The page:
Friday, October 30, 2015

Analysis of "Demolition Song" by Benjamin Goldberg

Poem Found Here: "Demolition Song" by Benjamin Goldberg



What makes this poem is the line breaks.  There's an unsettling feel about this poem which comes from technique: the images, the line breaks, the form of the sonnet, the language -- that brings a whirlwind of emotions, nothing to be pinned down,

But first, this opening line "Too often sledgehammers are the answer--" mixes what the title represents -- the image of demolition, the feel of a psalm with the focus on the answer.  What is the sledgehammer the answer to, "rotting crossbeam, plank, or stud, this ribcage, / these boarded storefronts."  The introduction of the speaker's ribcage seems off in the sequence, but not how easily the subject stays within the idea of construction and then the play of sound, "Avenues all sound / like rooftop cisterns, their absent water."  It's the sound of something absent -- when you expect to hear water you hear nothing.

The next three lines of the second stanza have a play with line breaks which make the images descend, "Lord, I"m too often dawns' color of rain / left too long on the frames of a pickup trucks / whose wheels are cindreblocks."  The color of rain is a very pretty metaphor and image -- something that feels a bit heavenly with the tone of the piece, and then the truck is like, "okay it's more down to earth."  But the wheels as cinderblocks hits hard as an image -- there's implications of poverty or class here.  And with the last setnence of the stanza, "Answer my bones, just as you would my driveway, with bindweed" feels more of a play on terminology -- bindweed -- both the literal and the metaphorical binding.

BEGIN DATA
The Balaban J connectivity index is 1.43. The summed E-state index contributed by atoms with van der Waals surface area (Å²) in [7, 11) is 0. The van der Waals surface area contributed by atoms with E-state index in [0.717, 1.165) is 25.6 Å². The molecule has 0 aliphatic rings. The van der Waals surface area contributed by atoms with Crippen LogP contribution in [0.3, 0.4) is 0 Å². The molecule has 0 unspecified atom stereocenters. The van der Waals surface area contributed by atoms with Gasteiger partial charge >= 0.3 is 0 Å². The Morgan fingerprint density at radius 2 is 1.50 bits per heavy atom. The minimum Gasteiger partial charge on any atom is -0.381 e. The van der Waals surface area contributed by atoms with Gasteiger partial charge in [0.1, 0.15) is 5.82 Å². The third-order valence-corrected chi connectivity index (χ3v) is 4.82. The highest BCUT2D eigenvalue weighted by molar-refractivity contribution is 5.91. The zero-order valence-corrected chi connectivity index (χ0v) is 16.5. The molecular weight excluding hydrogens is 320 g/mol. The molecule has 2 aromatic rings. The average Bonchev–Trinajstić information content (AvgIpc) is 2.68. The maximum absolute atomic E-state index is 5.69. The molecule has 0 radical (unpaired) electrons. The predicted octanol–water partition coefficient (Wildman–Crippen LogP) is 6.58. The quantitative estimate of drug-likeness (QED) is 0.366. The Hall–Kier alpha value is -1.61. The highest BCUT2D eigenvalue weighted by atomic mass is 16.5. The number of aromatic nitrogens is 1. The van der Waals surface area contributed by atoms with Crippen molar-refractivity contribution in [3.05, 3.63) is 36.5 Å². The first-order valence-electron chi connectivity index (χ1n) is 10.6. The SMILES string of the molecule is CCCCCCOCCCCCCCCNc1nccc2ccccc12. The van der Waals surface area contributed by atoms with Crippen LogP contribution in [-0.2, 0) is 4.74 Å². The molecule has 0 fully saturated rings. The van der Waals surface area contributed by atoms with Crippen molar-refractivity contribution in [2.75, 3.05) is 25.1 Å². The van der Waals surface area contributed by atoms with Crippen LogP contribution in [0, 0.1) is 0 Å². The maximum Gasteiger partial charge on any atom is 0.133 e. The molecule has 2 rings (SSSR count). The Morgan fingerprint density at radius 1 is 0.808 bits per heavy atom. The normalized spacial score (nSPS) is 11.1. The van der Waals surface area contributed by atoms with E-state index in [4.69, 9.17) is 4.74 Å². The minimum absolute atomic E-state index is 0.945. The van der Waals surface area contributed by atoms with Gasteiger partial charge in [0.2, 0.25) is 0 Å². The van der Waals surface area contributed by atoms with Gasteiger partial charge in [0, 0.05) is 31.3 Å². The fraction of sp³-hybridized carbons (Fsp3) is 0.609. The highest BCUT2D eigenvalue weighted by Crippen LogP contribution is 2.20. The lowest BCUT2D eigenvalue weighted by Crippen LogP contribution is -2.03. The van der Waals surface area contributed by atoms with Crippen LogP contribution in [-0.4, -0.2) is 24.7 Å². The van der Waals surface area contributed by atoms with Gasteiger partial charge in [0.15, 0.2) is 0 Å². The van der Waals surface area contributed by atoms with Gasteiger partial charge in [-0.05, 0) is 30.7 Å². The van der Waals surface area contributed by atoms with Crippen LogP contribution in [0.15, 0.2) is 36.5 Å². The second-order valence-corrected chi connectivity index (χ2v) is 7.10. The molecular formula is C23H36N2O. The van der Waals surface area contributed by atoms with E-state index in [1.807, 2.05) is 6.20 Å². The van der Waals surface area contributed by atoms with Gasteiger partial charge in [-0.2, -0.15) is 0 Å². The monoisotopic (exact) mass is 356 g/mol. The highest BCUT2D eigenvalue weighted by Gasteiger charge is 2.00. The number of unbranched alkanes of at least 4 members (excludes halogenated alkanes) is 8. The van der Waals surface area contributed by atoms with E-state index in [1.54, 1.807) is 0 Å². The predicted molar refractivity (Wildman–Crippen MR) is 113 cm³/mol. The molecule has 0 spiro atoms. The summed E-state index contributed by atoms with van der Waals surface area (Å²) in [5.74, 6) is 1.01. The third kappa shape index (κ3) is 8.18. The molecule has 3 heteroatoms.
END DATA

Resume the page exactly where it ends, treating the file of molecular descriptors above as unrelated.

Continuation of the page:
The third stanza is the opposite of the second where the images ascend, "By brake light, I break glass on the wrong side / of your sound walls. I read the pyro's creed / from a matchbook, and make my church once more [..]"  There's a sense of religious neurosis with first the glass on the wrong side and the sound walls, but the the ascendance of "pyro's creed" which in turn into a church.  There's a bit of a mocking tone here, but it makes me wonder if it is or is the last stanza a mocking tone and this the serious tone.  For me, the second stanza and the third cannot have the same tone.  Well they can but not the way I see it.  The second stanza stanza seems serious, a bit more down to earth.  The third stanza seems more sarcastic with finding the creed on a match book and the church as a gas can which then leads to the frustrated tone with the question, "I'll ask again -- how many / streetlights has my faith avenged?"

The streetlights take an antagonistic role.  It seems like the speaker wants the lights out, "Flicker once, / if you can't hear me."  The idea of flickering is the slight hope of something there meanwhile, "Flicker off if you can." is absolute -- the lights out -- the faith avenged.

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